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​Our Lead Management Program

In 2008, we started our Lead Management Program to ensure our Edmonton customers with lead service lines on the utility side were receiving good water quality. Only 1.6% of homes in Edmonton have a lead service line on the utility side.

Today, as part of this program, we:

  • Send annual letters to notify customers when our records show the EPCOR portion of their water service line is lead.
  • Offer water sampling by appointment or provide home sampling kits for customers to test their lead levels at the tap. 
  • Offer water filters (one-time, point-of-use) that are certified to remove lead, if used properly.
  • Educate customers and provide advice on how to maintain good water quality with a lead service line.
  • Avoid partial replacements as replacing only one section of a lead service line can temporarily increase lead levels. When partial replacements are required for water main repairs and renewals, we notify customers.
  • Uphold standards for new infill development. We do not support the reuse of lead water service pipes for redeveloped properties, and we work with property owners to connect new water services.

​Collecting a Water Sample

Our Lead Management Program has introduced a new home sampling program to help efficiently and effectively collect water samples. Watch our Lead Sampling video to learn how to collect a water sample at your home. It is important that your water is sampled correctly in order to have accurate information about lead in drinking water.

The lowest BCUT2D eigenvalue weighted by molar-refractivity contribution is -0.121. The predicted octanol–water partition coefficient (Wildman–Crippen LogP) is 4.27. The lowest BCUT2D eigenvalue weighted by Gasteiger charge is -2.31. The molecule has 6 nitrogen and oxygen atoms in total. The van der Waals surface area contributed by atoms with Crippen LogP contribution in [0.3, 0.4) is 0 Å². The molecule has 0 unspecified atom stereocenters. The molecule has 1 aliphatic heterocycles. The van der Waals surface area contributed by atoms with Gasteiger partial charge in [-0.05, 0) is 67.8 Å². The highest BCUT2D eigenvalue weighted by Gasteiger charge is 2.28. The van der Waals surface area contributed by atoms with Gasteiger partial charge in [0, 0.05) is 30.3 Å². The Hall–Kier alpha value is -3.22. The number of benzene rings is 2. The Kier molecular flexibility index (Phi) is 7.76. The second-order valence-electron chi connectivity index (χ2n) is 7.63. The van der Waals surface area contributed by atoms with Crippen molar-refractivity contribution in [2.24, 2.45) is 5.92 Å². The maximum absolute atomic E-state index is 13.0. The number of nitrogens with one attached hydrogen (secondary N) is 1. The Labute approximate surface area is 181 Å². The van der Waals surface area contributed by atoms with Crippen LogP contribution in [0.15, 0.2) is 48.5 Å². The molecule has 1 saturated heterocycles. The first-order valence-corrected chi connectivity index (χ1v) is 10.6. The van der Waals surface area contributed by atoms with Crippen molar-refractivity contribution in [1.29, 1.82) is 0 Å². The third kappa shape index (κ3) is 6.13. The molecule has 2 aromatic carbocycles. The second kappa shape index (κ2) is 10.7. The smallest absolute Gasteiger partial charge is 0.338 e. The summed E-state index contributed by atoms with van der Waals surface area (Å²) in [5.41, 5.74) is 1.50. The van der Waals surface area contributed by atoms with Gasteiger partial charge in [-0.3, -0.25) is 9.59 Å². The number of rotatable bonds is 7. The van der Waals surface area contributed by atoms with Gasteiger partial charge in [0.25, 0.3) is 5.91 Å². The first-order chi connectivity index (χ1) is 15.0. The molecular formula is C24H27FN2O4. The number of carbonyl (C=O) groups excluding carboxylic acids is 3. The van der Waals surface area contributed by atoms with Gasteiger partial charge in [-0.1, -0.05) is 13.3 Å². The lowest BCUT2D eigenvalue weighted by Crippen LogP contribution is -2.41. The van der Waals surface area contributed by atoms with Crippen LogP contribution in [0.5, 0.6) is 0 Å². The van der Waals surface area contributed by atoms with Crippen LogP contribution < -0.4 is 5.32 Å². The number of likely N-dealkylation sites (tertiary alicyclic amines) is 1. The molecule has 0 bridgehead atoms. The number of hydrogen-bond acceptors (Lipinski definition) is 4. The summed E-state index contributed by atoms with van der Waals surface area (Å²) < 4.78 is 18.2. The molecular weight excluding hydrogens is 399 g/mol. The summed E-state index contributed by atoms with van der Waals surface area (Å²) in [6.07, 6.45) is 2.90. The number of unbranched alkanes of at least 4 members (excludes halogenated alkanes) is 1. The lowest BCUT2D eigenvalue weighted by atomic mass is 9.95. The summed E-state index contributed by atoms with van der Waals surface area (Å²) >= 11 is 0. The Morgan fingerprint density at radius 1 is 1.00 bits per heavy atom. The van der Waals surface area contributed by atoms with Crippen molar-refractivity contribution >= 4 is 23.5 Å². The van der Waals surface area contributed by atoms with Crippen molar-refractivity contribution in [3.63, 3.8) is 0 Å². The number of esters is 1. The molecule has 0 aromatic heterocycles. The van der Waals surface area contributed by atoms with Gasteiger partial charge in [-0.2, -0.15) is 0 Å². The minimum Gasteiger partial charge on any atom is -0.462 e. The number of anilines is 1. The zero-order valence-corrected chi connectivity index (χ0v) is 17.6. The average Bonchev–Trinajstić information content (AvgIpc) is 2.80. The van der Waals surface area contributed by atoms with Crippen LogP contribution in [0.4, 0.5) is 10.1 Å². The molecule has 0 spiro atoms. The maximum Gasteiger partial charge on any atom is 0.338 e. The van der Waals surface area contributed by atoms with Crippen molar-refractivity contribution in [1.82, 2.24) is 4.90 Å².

​Contact us: EPCOR Lead Management Program Representative

General tips for good water quality

  • Don't use water from your hot taps for drinking, eating, cooking or baking. Only consume water from your cold taps, then heat it up if needed.
  • Run your cold water tap for at least 3 minutes, or until cold, any time you haven't used the water for 6 or more hours, if you will be drinking or cooking with it. This flushing time can be reduced if combined with other water use like flushing toilets, showering or running household appliances like the dishwasher or washing machine.
  • If you're using a water filter system, follow the manufacturer's guidelines. Properly condition new filters before their first use, and replace used filter cartridges as required. Adding lemon slices to your water is a great way to neutralize any odour along with store-bought carbon filters.
  • Take note of construction in your area. Following these general water quality tips is particularly important if construction is occurring near your property, as ground disturbance has the potential to disturb the service line and temporarily increase lead levels in your tap water.

In addition to these general tips, you can take any of the following steps to maintain good water quality.

1. Install a water filter

If you purchase a water filter from a home improvement store, ensure the filter you choose is NSF-53 Certified for lead reduction.

Here are some water filtration options.

Filtered water pitcher

COST OF FILTER: $25 and under
FILTER TYPE: Activated Carbon (NSF-53 certified)